Parenting Teenagers Essay, Research Paper
Parenting teenagers can be a difficult thing, but it doesn?t have to be if it is
approached correctly. There are four major parts in parenting. These are: education,
discipline, communication, and letting go. Each of these is an equally essential part of the
Researchers and scholars have marked adolescence as a very important
period in human development- ?the fork in the road which forever shapes an individual?s-
and mankind?s- destiny.? Adolescence is the a period when a child begins to become an
adult. During this time, the adolescent starts to develop the personality and character that
will stay with them for the rest of his or her life. According to Terry Miller, adolescence is
a time when a young person decides what path they will take with his or her life. It is a
very important time when their life has a turning point and his or her future is redirected
and established. He says that, it only seems logical that a lot of thinking and planning
would go into this time of adolescence to reinforce a positive self image that is so
important to have for growth. Instead, a lot of parents and teachers aren?t ready to help
guide these ?budding personalities.? Maybe they are ignorant or just dreading this
confusing, rebellious stage. But they are using techniques to ?deal with? teens instead of
helping them. This usually doesn?t let teens maximize the huge potential that adolescence
Raising children to have good morals and high values will help in almost every
aspect of parenting. It will also help the children in almost every aspect of his or her life.
Dr. James Dobson, a famous family psychologist, says that religion is the best way to
instill these traits. Although some children don?t appreciate being told exactly what to
believe, they don?t want religion ?forced down their throats.? Children want to be given a
choice in what they are going to believe. ?But if the early exposure has been conducted
properly, they will have an inner mainstay to stand by them. That early indoctrination then
is the key to the spiritual attitudes they will carry into adulthood.? Even if the child
doesn?t choose to believe the what the parents believe, the child should still have to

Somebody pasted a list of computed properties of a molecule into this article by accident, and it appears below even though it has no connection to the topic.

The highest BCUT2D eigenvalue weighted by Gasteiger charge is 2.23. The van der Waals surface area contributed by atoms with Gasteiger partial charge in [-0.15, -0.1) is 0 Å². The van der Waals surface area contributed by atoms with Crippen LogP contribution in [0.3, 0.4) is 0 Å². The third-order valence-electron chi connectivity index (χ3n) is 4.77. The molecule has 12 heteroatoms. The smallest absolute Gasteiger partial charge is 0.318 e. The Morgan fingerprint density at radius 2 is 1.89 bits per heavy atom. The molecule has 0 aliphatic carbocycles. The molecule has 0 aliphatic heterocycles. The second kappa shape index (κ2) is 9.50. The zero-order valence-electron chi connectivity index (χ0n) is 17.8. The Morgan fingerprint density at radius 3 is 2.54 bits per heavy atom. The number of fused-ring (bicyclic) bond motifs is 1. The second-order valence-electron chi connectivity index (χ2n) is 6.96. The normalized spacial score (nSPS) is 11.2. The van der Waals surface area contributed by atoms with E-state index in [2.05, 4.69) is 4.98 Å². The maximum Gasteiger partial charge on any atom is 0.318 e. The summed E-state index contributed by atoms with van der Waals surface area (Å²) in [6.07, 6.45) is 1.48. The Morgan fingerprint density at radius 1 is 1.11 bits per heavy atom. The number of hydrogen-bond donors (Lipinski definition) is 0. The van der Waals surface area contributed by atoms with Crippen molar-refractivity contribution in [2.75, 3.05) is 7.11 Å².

participate in the religious activities of the family as long as he or she is living under the
parents roof. ?However, the teenager should not be forced to carry the same beliefs? (55).
Dobson points out that a teenager is subjected to all of his parents ideas, beliefs,
and attitudes, which is good. It is the parents God- given responsibility to train their child
the best that they can. But there has to come a point where the child takes the things that
his parents have taught him and either accept them as the truth or rejects them as false. ?If
that personal evaluation never comes, then the adolescent fails to span the gap between
?what I?ve been told? versus ?What I believe.? This is one of the most important bridges
leading from childhood to adulthood? (54).
Disciplining teenagers can be a very hard thing to do. To make the consequence
reasonable enough to teach the lesson, but not so harsh that it will cause long term
feelings of resentment. According to Dr. Lee Hausner, there are four main steps in
disciplining a teenager. He says for the first step that discipline should start at a young age,
because if it doesn?t it will be nearly impossible to do it when the teenage years come.
Secondly, Hausner says that a parent needs to ?be specific.? This is done by clearly
defining the behavior that they expect and the consequences that will follow if the rules are
broken. The third step is for when the rules are broken, to be sure that the consequences
are connected with the activity in some way. The fourth guideline to follow when dealing
with discipline issues is to have a list of four or five major rules that must be followed.
These rules should thing that are really important, ?don?t worry about the type of clothes
that they wear or how loud that they play their music? (1).
Communication, in my opinion, is the most important tool a parent can have with
their teen. It is the key in almost every aspect of parenting. Not only is it a necessity in
parenting, but it also will develop a frienship that can last a lifetime. Without
communication parenting a teenager is definitely a hard and nearly impossible road to
A lot of times teens think that their parents don?t understand them or their
problems, points out Dr. Ferne Cherne. On the other hand, ?parents are sure they never
acted the way their children do.? When parents and teenagers lack communication skills,
often requests from either group end in fights, slammed doors, yelling, and a widening of
the gap between the two generations. But with just a little bit of good communication,
teens and parents can learn how to talk to each other, listen to each other, and stop the
disastrous things that erupt when there is no communication (Cherne 13).
There are many things that can get in the way of good communication, according
to Kathleen McCoy Ph.D. . These things are bad habits that become communication
barriers. Things such as, ?Do it because I said so? or ?Stop feeling sorry for yourself? are